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U.S. Department of Health and Human Services

About the Medical Reserve Corps

About the MRC

The MRC network comprises more than 200,000 volunteers in roughly 800 community-based units located throughout the United States and its territories. MRC units organize and utilize local volunteers who want to donate their time and expertise to prepare for and respond to emergencies and to support ongoing preparedness initiatives. MRC volunteers include medical and public health professionals as well as other community members without healthcare backgrounds who want to improve the health and safety of their communities.

Why the MRC is Needed

The need for the MRC became apparent after the September 11, 2001, terrorist attacks, when medical and public health professionals, eager to volunteer in support of emergency relief activities, found that there was no organized approach to channel their efforts. As a result, the MRC was established to provide a way to recruit, train, and activate medical and public health professionals and other volunteers to respond to community health needs during disasters and other public health emergencies.

MRC Activities

Examples of activities that MRC volunteers participate in and support include the following:

  • ​ Emergency preparedness and response trainings and exercises
  • Emergency shelter operations and medical care
  • Disaster medical and behavioral health support
  • Medical facility surge support
  • Mass dispensing efforts (e.g., medication, water, other supplies)
  • Disease testing and surveillance
  • ​ Community vaccination clinics
  • Veterinary care
  • Support services to disaster call centers, family assistance centers, and reception/evacuation centers
  • Emergency operations center and communications support
  • Patient movement support
  • Search and rescue operations

  • Disaster clean-up and recovery support
  • First aid and medical support during large public gatherings
  • Community education and outreach
  • Emergency preparedness and response planning, logistical, and administrative support
  • And more... ​
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Galveston County MRC Volunteers

MRC Organization

Local

At the local level, each MRC unit is led by an MRC unit coordinator, who matches community needs—for emergency medical response and public health initiatives—with volunteer capabilities. Local coordinators are also responsible for building partnerships, ensuring the sustainability of the local unit, and managing volunteer resources.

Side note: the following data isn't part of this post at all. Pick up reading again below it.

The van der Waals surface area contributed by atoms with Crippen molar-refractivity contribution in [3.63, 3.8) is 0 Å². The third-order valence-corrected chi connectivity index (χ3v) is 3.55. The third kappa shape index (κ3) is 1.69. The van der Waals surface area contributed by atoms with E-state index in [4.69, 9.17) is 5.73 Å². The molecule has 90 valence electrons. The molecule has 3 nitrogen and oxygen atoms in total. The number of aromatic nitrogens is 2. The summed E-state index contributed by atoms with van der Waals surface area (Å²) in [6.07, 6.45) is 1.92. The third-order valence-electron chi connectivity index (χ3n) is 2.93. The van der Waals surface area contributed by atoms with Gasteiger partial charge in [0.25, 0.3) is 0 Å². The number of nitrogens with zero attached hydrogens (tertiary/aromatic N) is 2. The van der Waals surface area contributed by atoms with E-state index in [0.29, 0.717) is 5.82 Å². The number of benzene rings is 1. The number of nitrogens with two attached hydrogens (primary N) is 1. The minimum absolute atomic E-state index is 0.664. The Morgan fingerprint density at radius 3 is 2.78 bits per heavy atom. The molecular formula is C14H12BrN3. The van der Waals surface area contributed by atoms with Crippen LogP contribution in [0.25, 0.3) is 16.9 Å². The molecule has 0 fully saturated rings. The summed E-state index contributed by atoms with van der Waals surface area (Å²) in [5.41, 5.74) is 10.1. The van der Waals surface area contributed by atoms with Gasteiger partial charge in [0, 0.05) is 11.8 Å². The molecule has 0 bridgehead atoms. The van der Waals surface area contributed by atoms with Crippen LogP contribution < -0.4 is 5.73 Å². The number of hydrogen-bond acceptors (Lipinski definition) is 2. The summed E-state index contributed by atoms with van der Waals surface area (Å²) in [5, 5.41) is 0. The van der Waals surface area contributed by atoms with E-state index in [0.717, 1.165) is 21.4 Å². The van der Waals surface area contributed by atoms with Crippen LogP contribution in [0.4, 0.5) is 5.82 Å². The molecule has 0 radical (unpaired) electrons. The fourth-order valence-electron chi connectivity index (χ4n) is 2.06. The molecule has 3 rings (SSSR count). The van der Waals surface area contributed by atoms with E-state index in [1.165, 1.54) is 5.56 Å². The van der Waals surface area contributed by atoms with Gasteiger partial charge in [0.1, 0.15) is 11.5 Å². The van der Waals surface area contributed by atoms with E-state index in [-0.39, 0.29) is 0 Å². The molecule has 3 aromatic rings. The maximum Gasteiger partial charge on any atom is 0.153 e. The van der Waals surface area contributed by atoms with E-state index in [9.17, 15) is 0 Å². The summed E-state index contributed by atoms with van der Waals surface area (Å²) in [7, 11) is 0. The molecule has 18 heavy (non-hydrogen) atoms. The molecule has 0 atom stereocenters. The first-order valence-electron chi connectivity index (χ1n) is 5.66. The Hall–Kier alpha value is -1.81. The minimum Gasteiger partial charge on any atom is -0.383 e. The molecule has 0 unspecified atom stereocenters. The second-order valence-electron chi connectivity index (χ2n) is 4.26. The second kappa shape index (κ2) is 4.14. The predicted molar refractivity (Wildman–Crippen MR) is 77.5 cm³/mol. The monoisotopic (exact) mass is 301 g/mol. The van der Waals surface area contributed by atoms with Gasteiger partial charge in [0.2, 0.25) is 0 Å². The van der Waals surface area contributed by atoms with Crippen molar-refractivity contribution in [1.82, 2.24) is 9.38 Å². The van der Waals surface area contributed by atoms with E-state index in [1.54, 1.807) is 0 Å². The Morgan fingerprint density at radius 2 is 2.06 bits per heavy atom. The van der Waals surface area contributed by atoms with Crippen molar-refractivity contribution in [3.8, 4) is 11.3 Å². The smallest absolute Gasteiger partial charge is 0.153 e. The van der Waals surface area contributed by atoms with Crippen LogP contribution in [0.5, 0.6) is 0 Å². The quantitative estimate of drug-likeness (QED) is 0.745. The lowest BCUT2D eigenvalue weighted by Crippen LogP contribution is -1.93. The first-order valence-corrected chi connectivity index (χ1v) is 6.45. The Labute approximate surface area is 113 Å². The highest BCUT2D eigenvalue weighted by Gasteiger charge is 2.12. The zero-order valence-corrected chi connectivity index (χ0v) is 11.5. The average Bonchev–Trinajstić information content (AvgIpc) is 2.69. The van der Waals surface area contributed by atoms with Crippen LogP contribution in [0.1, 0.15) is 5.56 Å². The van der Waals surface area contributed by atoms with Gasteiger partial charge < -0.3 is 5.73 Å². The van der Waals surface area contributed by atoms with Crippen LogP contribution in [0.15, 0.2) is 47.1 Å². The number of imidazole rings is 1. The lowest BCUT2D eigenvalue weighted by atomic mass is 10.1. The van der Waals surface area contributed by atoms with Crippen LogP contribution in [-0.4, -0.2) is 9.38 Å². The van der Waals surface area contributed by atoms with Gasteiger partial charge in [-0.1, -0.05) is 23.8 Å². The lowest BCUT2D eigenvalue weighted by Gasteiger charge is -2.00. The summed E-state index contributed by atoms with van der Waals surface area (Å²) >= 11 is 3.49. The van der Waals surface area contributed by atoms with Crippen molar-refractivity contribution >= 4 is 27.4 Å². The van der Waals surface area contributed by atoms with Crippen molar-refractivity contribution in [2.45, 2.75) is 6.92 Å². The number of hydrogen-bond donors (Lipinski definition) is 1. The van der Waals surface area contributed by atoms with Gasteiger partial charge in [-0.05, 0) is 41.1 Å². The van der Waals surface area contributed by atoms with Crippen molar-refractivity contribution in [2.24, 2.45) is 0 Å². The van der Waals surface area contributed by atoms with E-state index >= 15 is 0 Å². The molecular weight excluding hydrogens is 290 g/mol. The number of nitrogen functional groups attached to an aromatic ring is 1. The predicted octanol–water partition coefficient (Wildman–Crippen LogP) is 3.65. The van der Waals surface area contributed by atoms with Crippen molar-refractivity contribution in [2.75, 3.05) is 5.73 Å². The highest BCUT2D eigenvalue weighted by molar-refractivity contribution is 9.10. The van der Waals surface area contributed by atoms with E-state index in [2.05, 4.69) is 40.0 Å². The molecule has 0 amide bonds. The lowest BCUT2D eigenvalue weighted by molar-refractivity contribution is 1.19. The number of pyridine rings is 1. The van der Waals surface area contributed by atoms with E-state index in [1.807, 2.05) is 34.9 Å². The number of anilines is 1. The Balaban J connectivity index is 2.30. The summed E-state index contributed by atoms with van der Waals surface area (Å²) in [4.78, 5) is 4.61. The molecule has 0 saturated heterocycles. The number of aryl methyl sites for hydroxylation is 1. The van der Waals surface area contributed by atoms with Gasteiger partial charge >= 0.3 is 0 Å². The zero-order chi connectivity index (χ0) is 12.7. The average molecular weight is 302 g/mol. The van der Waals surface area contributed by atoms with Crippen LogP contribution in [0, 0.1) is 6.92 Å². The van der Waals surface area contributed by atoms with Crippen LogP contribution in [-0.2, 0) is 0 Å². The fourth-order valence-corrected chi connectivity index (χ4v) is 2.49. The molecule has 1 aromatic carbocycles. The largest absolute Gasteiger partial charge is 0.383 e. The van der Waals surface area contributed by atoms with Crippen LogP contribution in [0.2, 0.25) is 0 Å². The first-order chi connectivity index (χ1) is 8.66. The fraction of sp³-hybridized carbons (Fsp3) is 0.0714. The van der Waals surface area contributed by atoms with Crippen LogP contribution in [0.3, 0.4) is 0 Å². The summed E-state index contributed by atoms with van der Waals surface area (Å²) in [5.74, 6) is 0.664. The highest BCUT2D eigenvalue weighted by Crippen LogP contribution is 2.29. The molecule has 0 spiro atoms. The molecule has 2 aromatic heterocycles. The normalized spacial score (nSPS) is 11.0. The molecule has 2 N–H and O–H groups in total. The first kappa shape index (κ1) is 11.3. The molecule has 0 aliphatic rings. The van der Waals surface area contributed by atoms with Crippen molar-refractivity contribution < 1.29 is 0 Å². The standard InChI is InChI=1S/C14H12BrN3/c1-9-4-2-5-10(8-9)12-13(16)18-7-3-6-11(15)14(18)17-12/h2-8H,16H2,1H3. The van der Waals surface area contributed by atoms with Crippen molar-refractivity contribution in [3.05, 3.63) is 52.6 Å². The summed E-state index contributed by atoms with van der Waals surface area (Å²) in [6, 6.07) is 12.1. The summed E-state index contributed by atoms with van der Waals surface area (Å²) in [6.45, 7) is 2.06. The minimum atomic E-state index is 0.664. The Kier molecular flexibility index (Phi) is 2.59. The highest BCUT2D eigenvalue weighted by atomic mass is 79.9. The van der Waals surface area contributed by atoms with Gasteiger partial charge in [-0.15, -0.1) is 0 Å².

Looking to start an MRC Unit? Learn more here!


State Coordinators

State coordinators collaborate with the regional liaisons and unit leaders at the local level, as well as state-level partners. To find the contact information for the state coordinator in your area, select your state from the dropdown menu below.

MRC Program Office

The Medical Reserve Corps Program Office is the national office of the MRC and is housed within the Readiness Division, Office of Emergency Management and Medical Operations, Office of the Assistant Secretary for Preparedness and Response (ASPR), U.S. Department of Health and Human Services (HHS). The MRC Program supports the MRC network by providing technical assistance, coordination, communications, strategy and policy development, grants and contract oversight, training, and other associated services. It provides information and best practices to help communities establish, implement, and maintain MRC units in order to achieve their local visions for public health and emergency preparedness.

There are 10 MRC regions and 10 regional liaisons across the United States and its territories. Regional liaisons collaborate with local MRC unit coordinators, state coordinators, medical and healthcare personnel as well as personnel at national, state, and local public health and emergency preparedness agencies.


Looking for more information? Visit the Contact Us page for MRC program staff and regional liaison contact information.


Philadelphia MRC


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  • This page last reviewed: June 10, 2021